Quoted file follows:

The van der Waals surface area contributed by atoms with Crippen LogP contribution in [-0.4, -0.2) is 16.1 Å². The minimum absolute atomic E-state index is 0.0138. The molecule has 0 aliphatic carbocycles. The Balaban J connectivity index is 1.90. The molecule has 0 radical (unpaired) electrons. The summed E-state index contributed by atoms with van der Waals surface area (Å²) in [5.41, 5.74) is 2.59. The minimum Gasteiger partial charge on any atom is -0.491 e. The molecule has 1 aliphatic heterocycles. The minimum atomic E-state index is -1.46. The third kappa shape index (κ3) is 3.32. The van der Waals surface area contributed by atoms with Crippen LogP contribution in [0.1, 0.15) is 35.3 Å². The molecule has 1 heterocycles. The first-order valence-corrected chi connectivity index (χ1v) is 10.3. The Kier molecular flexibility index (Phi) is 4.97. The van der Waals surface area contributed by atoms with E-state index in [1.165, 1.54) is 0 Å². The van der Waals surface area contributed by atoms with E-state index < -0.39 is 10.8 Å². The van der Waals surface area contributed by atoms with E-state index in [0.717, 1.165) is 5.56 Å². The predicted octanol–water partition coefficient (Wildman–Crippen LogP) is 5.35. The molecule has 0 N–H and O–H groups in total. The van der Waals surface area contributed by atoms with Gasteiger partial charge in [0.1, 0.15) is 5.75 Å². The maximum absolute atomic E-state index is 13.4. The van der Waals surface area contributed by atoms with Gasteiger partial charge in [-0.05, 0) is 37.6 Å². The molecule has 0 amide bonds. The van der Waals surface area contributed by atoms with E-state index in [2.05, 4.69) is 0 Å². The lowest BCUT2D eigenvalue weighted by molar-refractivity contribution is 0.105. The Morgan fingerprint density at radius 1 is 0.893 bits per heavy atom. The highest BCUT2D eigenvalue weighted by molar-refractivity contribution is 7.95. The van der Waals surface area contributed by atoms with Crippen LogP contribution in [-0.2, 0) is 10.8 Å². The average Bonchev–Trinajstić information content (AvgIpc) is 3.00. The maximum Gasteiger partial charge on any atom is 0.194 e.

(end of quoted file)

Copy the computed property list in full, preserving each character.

The van der Waals surface area contributed by atoms with Crippen LogP contribution in [-0.4, -0.2) is 16.1 Å². The minimum absolute atomic E-state index is 0.0138. The molecule has 0 aliphatic carbocycles. The Balaban J connectivity index is 1.90. The molecule has 0 radical (unpaired) electrons. The summed E-state index contributed by atoms with van der Waals surface area (Å²) in [5.41, 5.74) is 2.59. The minimum Gasteiger partial charge on any atom is -0.491 e. The molecule has 1 aliphatic heterocycles. The minimum atomic E-state index is -1.46. The third kappa shape index (κ3) is 3.32. The van der Waals surface area contributed by atoms with Crippen LogP contribution in [0.1, 0.15) is 35.3 Å². The molecule has 1 heterocycles. The first-order valence-corrected chi connectivity index (χ1v) is 10.3. The Kier molecular flexibility index (Phi) is 4.97. The van der Waals surface area contributed by atoms with E-state index in [1.165, 1.54) is 0 Å². The van der Waals surface area contributed by atoms with E-state index < -0.39 is 10.8 Å². The van der Waals surface area contributed by atoms with E-state index in [0.717, 1.165) is 5.56 Å². The predicted octanol–water partition coefficient (Wildman–Crippen LogP) is 5.35. The molecule has 0 N–H and O–H groups in total. The van der Waals surface area contributed by atoms with Gasteiger partial charge in [0.1, 0.15) is 5.75 Å². The maximum absolute atomic E-state index is 13.4. The van der Waals surface area contributed by atoms with Gasteiger partial charge in [-0.05, 0) is 37.6 Å². The molecule has 0 amide bonds. The van der Waals surface area contributed by atoms with E-state index in [2.05, 4.69) is 0 Å². The lowest BCUT2D eigenvalue weighted by molar-refractivity contribution is 0.105. The Morgan fingerprint density at radius 1 is 0.893 bits per heavy atom. The highest BCUT2D eigenvalue weighted by molar-refractivity contribution is 7.95. The van der Waals surface area contributed by atoms with Crippen LogP contribution in [-0.2, 0) is 10.8 Å². The average Bonchev–Trinajstić information content (AvgIpc) is 3.00. The maximum Gasteiger partial charge on any atom is 0.194 e.